Excessive accumulation of white adipose tissue leads to obesity and its associated metabolic health consequences such as type 2 diabetes and cardiovascular disease. Several approaches to treat or prevent obesity including public health interventions, surgical weight loss, and pharmacological approaches to reduce caloric intake have failed to substantially modify the increasing prevalence of obesity. The (re-)discovery of active brown adipose tissue (BAT) in adult humans approximately 15 years ago led to a resurgence in research into whether BAT activation could be a novel therapy for the treatment of obesity. Upon cold stimulus, BAT activates and generates heat to maintain body temperature, thus increasing energy expenditure. Activation of BAT may provide a unique opportunity to increase energy expenditure without the need for exercise. However, much of the underlying mechanisms surrounding BAT activation are still being elucidated and the effectiveness of BAT as a therapeutic target has not been realised. Research is ongoing to determine how best to expand BAT mass and activate existing BAT; approaches include cold exposure, pharmacological stimulation using sympathomimetics, browning agents that induce formation of thermogenic beige adipocytes in white adipose depots, and the identification of factors secreted by BAT with therapeutic potential. In this review, we discuss the caloric capacity and other metabolic benefits from BAT activation in humans and the role of metabolic tissues such as skeletal muscle in increasing energy expenditure. We discuss the potential of current approaches and the challenges of BAT activation as a novel strategy to treat obesity and metabolic disorders.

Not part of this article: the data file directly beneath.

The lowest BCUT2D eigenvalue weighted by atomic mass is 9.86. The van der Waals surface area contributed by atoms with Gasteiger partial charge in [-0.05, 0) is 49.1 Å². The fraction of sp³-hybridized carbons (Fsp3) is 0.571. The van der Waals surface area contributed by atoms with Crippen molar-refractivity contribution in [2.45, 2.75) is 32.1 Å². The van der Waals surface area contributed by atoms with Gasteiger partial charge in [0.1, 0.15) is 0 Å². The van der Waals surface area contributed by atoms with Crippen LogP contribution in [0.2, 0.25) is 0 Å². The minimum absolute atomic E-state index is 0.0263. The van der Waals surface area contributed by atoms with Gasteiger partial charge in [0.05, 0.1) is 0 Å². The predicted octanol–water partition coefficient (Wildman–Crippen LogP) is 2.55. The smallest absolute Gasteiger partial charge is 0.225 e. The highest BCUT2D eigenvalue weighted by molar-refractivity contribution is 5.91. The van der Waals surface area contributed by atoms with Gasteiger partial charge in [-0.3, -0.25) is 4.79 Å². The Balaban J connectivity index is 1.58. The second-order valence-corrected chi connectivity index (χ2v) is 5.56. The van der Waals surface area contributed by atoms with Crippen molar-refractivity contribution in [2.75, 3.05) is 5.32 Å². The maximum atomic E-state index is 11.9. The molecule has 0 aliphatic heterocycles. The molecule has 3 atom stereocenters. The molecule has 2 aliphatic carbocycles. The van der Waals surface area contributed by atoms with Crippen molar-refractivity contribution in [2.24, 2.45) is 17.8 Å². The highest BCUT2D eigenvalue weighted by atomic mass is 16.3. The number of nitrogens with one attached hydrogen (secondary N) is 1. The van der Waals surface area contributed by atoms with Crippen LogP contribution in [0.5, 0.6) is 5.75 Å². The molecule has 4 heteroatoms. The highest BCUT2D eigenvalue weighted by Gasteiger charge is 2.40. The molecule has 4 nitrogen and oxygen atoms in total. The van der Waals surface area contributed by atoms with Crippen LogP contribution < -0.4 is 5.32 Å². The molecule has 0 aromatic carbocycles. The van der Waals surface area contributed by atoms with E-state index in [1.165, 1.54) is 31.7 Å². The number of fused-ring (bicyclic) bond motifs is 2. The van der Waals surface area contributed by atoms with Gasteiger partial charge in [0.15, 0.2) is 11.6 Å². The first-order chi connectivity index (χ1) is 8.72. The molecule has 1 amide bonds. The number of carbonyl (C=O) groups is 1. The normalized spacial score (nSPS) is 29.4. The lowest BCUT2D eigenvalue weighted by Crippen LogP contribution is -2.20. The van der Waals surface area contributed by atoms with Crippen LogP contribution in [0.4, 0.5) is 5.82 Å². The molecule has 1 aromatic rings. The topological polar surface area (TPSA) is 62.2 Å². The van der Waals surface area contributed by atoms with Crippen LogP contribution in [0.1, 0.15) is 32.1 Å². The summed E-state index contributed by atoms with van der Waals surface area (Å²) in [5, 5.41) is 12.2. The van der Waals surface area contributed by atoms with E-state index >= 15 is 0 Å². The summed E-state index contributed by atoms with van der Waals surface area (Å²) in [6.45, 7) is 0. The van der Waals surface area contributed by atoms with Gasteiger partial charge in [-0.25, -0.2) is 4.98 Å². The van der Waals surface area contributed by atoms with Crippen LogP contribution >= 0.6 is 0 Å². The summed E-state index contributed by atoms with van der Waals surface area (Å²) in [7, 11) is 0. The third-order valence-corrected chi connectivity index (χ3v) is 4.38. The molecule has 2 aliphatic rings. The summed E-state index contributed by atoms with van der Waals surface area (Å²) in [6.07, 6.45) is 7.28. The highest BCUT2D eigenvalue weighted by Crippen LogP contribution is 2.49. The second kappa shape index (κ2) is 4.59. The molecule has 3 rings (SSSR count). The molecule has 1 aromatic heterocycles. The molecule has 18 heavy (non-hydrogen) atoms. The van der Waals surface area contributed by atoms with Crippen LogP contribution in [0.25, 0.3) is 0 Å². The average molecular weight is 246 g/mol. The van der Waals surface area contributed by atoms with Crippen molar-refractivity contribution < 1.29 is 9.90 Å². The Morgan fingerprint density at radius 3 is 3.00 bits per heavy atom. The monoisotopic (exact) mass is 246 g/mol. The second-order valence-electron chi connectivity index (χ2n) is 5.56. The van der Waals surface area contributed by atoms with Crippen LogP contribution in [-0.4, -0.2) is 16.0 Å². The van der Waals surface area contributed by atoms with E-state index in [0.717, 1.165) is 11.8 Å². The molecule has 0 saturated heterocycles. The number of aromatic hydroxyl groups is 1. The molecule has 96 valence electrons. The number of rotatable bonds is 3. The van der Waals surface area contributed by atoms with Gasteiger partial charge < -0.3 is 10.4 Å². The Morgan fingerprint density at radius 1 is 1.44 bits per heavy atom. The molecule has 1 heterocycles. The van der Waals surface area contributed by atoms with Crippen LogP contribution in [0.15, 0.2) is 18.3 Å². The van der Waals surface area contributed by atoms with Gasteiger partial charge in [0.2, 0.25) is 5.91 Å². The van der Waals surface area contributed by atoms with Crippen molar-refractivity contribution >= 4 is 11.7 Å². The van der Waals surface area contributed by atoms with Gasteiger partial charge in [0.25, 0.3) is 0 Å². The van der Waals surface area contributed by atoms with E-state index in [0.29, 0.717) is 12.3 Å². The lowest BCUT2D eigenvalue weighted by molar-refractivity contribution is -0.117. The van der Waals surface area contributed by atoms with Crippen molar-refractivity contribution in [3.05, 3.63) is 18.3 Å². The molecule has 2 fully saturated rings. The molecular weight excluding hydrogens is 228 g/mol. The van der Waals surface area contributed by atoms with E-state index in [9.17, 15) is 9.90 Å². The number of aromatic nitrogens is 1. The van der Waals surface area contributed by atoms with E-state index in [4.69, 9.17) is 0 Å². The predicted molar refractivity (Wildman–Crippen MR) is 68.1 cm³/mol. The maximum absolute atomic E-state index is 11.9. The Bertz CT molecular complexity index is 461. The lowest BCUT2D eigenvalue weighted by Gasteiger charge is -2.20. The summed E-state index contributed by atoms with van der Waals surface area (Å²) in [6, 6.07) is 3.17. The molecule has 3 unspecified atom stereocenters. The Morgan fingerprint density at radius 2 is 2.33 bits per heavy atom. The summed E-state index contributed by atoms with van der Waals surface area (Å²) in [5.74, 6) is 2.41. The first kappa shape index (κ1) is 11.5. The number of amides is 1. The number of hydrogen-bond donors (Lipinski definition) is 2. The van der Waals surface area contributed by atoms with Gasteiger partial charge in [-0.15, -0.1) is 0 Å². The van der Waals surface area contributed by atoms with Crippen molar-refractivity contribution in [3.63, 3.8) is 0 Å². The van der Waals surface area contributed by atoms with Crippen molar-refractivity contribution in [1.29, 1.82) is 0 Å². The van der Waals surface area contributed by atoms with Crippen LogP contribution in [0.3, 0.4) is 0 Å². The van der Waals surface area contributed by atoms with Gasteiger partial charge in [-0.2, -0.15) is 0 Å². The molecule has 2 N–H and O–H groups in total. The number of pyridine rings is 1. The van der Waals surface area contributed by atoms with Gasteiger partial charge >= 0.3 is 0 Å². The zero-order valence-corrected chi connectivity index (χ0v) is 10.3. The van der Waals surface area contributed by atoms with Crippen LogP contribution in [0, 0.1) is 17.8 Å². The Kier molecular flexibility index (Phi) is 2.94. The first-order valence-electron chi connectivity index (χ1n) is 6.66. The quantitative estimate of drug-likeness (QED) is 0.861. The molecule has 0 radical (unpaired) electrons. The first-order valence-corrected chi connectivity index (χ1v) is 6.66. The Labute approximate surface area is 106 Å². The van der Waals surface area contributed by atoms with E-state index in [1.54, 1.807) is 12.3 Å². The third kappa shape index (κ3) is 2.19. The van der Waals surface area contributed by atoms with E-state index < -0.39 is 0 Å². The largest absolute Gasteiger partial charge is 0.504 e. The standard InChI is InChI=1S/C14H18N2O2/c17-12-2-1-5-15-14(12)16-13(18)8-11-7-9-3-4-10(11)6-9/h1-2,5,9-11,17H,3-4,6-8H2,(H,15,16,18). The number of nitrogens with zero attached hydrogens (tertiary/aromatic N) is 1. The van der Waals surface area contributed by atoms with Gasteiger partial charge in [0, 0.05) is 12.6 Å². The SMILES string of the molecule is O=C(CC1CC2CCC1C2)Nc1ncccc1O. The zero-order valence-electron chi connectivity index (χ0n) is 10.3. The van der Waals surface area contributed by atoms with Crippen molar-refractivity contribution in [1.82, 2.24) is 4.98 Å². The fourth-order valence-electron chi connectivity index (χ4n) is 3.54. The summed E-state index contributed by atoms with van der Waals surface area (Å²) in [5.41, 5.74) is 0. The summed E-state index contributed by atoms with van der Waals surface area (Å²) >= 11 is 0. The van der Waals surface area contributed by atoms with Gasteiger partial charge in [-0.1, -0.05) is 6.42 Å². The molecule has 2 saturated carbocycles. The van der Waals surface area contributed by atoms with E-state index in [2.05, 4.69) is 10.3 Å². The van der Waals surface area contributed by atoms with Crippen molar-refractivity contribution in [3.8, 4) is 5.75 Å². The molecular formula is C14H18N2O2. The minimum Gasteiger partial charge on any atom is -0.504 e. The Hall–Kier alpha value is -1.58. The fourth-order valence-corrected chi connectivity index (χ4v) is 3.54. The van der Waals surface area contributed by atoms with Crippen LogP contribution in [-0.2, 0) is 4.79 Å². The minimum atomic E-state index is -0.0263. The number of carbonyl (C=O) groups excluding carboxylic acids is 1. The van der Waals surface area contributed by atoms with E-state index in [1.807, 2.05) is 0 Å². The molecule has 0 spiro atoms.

Open access

Thang S Han, Nils Krone, Debbie S Willis, Gerard S Conway, Stefanie Hahner, D Aled Rees, Roland H Stimson, Brian R Walker, Wiebke Arlt, Richard J Ross, and the United Kingdom Congenital adrenal Hyperplasia Adult Study Executive (CaHASE)